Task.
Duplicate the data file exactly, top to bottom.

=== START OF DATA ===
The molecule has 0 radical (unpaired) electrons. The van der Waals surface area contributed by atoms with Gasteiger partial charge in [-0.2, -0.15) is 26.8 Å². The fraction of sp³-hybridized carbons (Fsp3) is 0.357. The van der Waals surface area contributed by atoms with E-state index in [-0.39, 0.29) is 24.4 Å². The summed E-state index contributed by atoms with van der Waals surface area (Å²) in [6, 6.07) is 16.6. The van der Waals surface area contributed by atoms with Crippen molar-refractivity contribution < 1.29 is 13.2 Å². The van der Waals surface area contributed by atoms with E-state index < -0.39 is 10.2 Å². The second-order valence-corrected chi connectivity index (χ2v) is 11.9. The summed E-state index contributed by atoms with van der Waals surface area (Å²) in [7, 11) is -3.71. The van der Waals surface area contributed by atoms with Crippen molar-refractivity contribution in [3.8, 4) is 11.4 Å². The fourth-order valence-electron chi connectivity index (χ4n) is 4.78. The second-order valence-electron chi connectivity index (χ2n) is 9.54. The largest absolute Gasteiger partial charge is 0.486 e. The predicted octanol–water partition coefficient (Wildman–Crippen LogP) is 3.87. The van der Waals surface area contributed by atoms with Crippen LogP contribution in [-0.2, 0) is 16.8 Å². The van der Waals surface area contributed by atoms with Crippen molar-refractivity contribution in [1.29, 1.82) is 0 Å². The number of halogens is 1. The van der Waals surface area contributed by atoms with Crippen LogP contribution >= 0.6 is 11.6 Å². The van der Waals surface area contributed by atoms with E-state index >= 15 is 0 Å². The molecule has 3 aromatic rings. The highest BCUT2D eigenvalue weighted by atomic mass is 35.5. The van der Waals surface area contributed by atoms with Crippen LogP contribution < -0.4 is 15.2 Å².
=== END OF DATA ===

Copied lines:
The molecule has 0 radical (unpaired) electrons. The van der Waals surface area contributed by atoms with Gasteiger partial charge in [-0.2, -0.15) is 26.8 Å². The fraction of sp³-hybridized carbons (Fsp3) is 0.357. The van der Waals surface area contributed by atoms with E-state index in [-0.39, 0.29) is 24.4 Å². The summed E-state index contributed by atoms with van der Waals surface area (Å²) in [6, 6.07) is 16.6. The van der Waals surface area contributed by atoms with Crippen molar-refractivity contribution < 1.29 is 13.2 Å². The van der Waals surface area contributed by atoms with E-state index < -0.39 is 10.2 Å². The second-order valence-corrected chi connectivity index (χ2v) is 11.9. The summed E-state index contributed by atoms with van der Waals surface area (Å²) in [7, 11) is -3.71. The van der Waals surface area contributed by atoms with Crippen molar-refractivity contribution in [3.8, 4) is 11.4 Å². The fourth-order valence-electron chi connectivity index (χ4n) is 4.78. The second-order valence-electron chi connectivity index (χ2n) is 9.54. The largest absolute Gasteiger partial charge is 0.486 e. The predicted octanol–water partition coefficient (Wildman–Crippen LogP) is 3.87. The van der Waals surface area contributed by atoms with Crippen LogP contribution in [-0.2, 0) is 16.8 Å². The van der Waals surface area contributed by atoms with Crippen molar-refractivity contribution in [1.29, 1.82) is 0 Å². The number of halogens is 1. The van der Waals surface area contributed by atoms with Crippen LogP contribution >= 0.6 is 11.6 Å². The van der Waals surface area contributed by atoms with E-state index >= 15 is 0 Å². The molecule has 3 aromatic rings. The highest BCUT2D eigenvalue weighted by atomic mass is 35.5. The van der Waals surface area contributed by atoms with Crippen LogP contribution < -0.4 is 15.2 Å².